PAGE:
Global genetics funnelled into improved crop varieties

Photo of Mike Ewing

An international alliance to advance wheat breeding – known as CAIGE – may not be high in the consciousness of Australian grain growers, but it is delivering benefits by helping to deliver new varieties with better yields.

The collaboration between the Grains Research and Development Corporation (GRDC) and two key international agricultural research centres provides hundreds of international wheat lines for field tests in Australia.

CAIGE is the CIMMYT-Australia-ICARDA Germplasm Evaluation Program, which enables wheat germplasm to be imported under agreements with the International Maize and Wheat Improvement Center (CIMMYT) and the International Center for Agricultural Research in the Dry Areas (ICARDA).

The elite genetic material, sourced from CIMMYT and ICARDA’s scanning of global diversity in wheat’s genetic material, is fast-tracked into Australia’s commercial gene pool as advanced breeding lines, targeting yield, disease resistance and stress tolerance.

A suite of research projects conducted under CAIGE ensures that Australian plant breeders have long-term, targeted access to this international germplasm and also benefits poor farmers in the developing world.

Australian growers will not always be aware of the impact of CAIGE because it is rare for a line to be directly adopted.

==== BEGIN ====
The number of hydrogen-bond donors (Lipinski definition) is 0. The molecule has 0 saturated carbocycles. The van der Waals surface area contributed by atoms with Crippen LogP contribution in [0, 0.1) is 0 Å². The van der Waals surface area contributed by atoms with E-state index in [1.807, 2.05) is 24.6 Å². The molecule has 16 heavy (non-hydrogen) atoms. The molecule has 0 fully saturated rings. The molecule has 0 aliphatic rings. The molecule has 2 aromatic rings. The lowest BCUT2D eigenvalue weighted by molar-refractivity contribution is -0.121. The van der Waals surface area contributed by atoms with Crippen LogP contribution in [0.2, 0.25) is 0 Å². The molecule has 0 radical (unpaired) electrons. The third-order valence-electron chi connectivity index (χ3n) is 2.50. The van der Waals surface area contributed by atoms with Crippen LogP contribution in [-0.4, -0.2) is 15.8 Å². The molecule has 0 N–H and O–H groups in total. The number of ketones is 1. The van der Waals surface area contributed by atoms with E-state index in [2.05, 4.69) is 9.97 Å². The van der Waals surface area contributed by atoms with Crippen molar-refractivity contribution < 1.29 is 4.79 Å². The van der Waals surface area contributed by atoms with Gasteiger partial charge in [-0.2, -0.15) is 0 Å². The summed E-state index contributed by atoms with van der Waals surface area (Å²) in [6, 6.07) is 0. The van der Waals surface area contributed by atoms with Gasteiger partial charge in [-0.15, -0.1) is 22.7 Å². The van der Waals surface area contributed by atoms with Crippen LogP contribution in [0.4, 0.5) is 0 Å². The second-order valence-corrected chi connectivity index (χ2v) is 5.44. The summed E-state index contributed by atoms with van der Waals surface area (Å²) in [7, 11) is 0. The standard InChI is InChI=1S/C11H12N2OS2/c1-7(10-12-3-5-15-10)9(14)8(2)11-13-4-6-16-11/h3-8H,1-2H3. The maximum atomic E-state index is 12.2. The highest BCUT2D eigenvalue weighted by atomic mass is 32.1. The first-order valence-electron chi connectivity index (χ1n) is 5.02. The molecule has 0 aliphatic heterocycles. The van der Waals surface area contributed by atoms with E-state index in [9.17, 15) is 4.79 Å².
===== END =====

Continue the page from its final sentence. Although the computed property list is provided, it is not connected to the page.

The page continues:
More commonly, the imported material will become a parent in the cross breeding programs of Australia’s commercial wheat breeding programs.

The eventual impact on growers is through increased wheat crop yields – perhaps achieved by tolerance to a stress such as drought, or through the prevention of exposure to exotic diseases already present in other countries but yet to arrive in Australia.

Material sourced via CAIGE - coordinated by Professor Richard Trethowan, director of the Plant Breeding Institute in Narrabri, NSW - includes resistance to known international rust threats like Ug99.

By identifying the threat in advance and introducing a source of resistance, a catastrophe could be avoided if and when the disease arrives in Australia.

Participating plant breeders visit each other’s countries to inspect trial sites.

Breeding lines sourced through CAIGE are grown alongside local varieties in Australian environments, including at sites located across the WA grainbelt, to allow for differences in environmental conditions and seasonal risks. Meeting quarantine requirements and multiplying seed to allow for this multi-site sowing is a major logistical activity.

ENDS

PHOTO CAPTION: Mike Ewing.

Region West